The Elite Four (#19)
We have developed the Beepachu, a minimally intrusive system to ensure that users remember to bring important items with them when they leave their residences; the system also helps users locate lost tagged items, either in their room or in the world at large
Changes Since P6
We added sound to the prototype’s first function: alerting the user if important items are left behind when s/he tries to leave the room. The system now plays a happy noise when the user opens the door with tagged items nearby; it plays a warning noise when the user opens the door without tagged items in proximity.
We added sound to the prototype’s item-finding feature. At first, we had used the blinking rate of the two LEDs to indicate how close the user was to the lost item. We improved that during P6 by lighting up the red LED when the item was completely out of range, and using the green LED’s blinking rate to indicate proximity. We now have sound to accompany this. The speaker only starts beeping when the lost item is in range, and the beeping rate increases as the user gets closer to the lost item.
By adding sound to the prototype, we made our system better able to get the user’s attention–after all, it is easy to overlook a small, flashing LED, but it is more difficult to both overlook the LED and ignore beeping. For the second function, the system allows the user to operate the prototype without taking their eyes off of their surroundings, thus improving their ability to visually look for missing items.
Goals and Design
Our primary goal has not changed since the beginning of the semester. Our prototype’s main function, as before, is to save users from their own faulty memories by reminding them not to forget important items when they leave their residences. However, our prototype has evolved to include a related secondary goal/task, which is finding items once they are already lost/forgotten. Because our hardware already incorporated item-detection via RFID, this was a natural extension not only of our stated goals, but also of our hardware’s capabilities.
From our work on this project, it appears that a system such as ours could become a viable real-world system. The feedback we received from users about the concept shows that this has the potential to become a valuable product. We were able to address most of our testers’ interface concerns with little difficulty, but we still suffered from hardware-based issues. With improved technology and further iterations we could create a valuable real-world system.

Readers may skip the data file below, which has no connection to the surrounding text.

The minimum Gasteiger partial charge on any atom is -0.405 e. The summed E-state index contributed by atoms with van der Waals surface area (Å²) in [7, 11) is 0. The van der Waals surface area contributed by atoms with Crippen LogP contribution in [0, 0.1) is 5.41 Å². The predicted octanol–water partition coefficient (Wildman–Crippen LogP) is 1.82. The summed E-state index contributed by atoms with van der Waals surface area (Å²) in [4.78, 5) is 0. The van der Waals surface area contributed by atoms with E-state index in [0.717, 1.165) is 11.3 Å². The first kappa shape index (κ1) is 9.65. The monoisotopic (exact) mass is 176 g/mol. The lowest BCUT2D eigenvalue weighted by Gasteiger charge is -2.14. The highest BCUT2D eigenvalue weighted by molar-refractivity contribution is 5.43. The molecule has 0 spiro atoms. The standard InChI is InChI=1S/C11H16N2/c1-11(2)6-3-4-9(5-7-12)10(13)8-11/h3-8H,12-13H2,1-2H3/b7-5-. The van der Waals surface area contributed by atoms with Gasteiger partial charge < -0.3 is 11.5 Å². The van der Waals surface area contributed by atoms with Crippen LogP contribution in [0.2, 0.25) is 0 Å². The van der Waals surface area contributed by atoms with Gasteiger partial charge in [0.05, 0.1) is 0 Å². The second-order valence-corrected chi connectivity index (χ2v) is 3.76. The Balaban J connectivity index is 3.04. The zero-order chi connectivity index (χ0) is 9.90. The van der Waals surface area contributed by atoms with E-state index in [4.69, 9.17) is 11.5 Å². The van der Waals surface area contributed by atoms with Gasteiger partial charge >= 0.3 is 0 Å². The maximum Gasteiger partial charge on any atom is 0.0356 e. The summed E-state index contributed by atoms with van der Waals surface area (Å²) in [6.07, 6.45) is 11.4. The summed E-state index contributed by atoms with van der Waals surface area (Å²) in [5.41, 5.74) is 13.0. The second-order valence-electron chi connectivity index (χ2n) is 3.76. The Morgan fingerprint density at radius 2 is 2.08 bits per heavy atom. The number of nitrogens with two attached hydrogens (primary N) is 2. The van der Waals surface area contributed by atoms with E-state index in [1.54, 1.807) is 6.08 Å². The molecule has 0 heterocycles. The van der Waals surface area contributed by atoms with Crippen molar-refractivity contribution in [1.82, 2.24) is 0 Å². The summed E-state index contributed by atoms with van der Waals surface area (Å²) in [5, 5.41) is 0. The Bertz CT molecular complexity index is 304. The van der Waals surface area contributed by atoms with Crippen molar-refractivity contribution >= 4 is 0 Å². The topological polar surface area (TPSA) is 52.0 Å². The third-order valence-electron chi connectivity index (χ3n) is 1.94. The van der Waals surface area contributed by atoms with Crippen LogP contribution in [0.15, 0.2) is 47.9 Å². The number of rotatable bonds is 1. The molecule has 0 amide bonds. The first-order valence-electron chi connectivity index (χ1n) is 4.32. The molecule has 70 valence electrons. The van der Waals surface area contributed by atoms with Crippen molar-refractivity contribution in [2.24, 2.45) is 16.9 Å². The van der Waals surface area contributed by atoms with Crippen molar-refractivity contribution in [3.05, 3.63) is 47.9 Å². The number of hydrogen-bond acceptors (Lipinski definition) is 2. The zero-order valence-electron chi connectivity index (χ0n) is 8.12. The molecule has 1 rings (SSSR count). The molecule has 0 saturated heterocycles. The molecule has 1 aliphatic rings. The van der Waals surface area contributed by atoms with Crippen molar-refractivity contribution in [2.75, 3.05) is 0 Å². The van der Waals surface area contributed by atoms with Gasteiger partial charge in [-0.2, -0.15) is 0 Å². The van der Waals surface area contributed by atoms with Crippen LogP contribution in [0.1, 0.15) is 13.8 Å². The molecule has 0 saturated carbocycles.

The primary issue with the feasibility of developing this project into a real world system comes from hardware and cost constraints, rather than user interest. The current state of RFID presents two significant issues for our system. The first is that, in order for our system to function optimally, it needs a range achievable only with active RFID or extremely sophisticated passive RFID. That level of passive RFID would be unreasonable in our system due to its astronomical cost (many thousands of dollars). Active RFID, which our prototype used, is also quite expensive but feasible. Its primary issue is that the sizable form factor of most high quality transmitters does not allow for easy attachment to keys, phones, wallets, etc. Therefore, ideally, our system would have a high-powered and affordable passive RFID, but currently that technology appears to be unavailable. EAS, the anti-theft system commonly used in stores, is another feasible alternative, but its high cost is also prohibitive.
As stated in the previous section, the best option for moving forward would be to improve the hardware, specifically by switching to more expensive high-powered passive RFID. Other avenues of exploration include refinement of range-detection for our first task, which would become increasingly important with increasingly powerful RFID detection systems, and implementation of tag syncing. Range limiting is important because if our system can detect tags from a significant distance, it is important not to give a “false positive” if a user has left items somewhere else in their relatively small room but does not have them at the door. Syncing of tagged items would become important for a system with multiple tags; it would allow users to intentionally leave behind certain items, or for multiple residents of a single room/residence to have different “tag profiles.” Syncing could also permit item-detection of particular items, which would allow greater specificity for our second and third tasks. Finally, for most of our testing we used laptops as a power source for the Arduino. This was fine for the prototype, but in a real version of this product, ideally the system would have its own power source (e.g., a rechargeable battery).
Third Party Code
- pitches.h: Arduino sound library. Found here – http://arduino.cc/en/Tutorial/tone